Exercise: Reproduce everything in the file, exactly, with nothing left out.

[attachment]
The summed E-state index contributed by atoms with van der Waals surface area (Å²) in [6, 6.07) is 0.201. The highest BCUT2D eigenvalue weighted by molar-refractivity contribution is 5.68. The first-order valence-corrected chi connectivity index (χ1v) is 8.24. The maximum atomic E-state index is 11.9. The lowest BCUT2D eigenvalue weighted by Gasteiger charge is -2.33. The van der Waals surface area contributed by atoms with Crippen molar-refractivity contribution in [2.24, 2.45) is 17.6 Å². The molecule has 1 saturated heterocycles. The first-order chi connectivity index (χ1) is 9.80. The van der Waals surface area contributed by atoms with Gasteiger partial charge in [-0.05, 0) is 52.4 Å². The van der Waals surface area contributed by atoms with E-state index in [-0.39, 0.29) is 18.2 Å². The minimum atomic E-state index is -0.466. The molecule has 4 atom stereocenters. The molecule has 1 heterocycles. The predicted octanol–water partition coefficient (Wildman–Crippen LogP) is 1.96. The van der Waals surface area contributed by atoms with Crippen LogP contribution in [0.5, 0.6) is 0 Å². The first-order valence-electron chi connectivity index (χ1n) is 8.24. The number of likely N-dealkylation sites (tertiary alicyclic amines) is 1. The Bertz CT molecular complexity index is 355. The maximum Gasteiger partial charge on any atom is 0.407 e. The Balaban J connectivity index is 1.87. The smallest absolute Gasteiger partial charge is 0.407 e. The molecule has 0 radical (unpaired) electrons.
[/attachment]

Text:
The summed E-state index contributed by atoms with van der Waals surface area (Å²) in [6, 6.07) is 0.201. The highest BCUT2D eigenvalue weighted by molar-refractivity contribution is 5.68. The first-order valence-corrected chi connectivity index (χ1v) is 8.24. The maximum atomic E-state index is 11.9. The lowest BCUT2D eigenvalue weighted by Gasteiger charge is -2.33. The van der Waals surface area contributed by atoms with Crippen molar-refractivity contribution in [2.24, 2.45) is 17.6 Å². The molecule has 1 saturated heterocycles. The first-order chi connectivity index (χ1) is 9.80. The van der Waals surface area contributed by atoms with Gasteiger partial charge in [-0.05, 0) is 52.4 Å². The van der Waals surface area contributed by atoms with E-state index in [-0.39, 0.29) is 18.2 Å². The minimum atomic E-state index is -0.466. The molecule has 4 atom stereocenters. The molecule has 1 heterocycles. The predicted octanol–water partition coefficient (Wildman–Crippen LogP) is 1.96. The van der Waals surface area contributed by atoms with Crippen LogP contribution in [0.5, 0.6) is 0 Å². The first-order valence-electron chi connectivity index (χ1n) is 8.24. The number of likely N-dealkylation sites (tertiary alicyclic amines) is 1. The Bertz CT molecular complexity index is 355. The maximum Gasteiger partial charge on any atom is 0.407 e. The Balaban J connectivity index is 1.87. The smallest absolute Gasteiger partial charge is 0.407 e. The molecule has 0 radical (unpaired) electrons.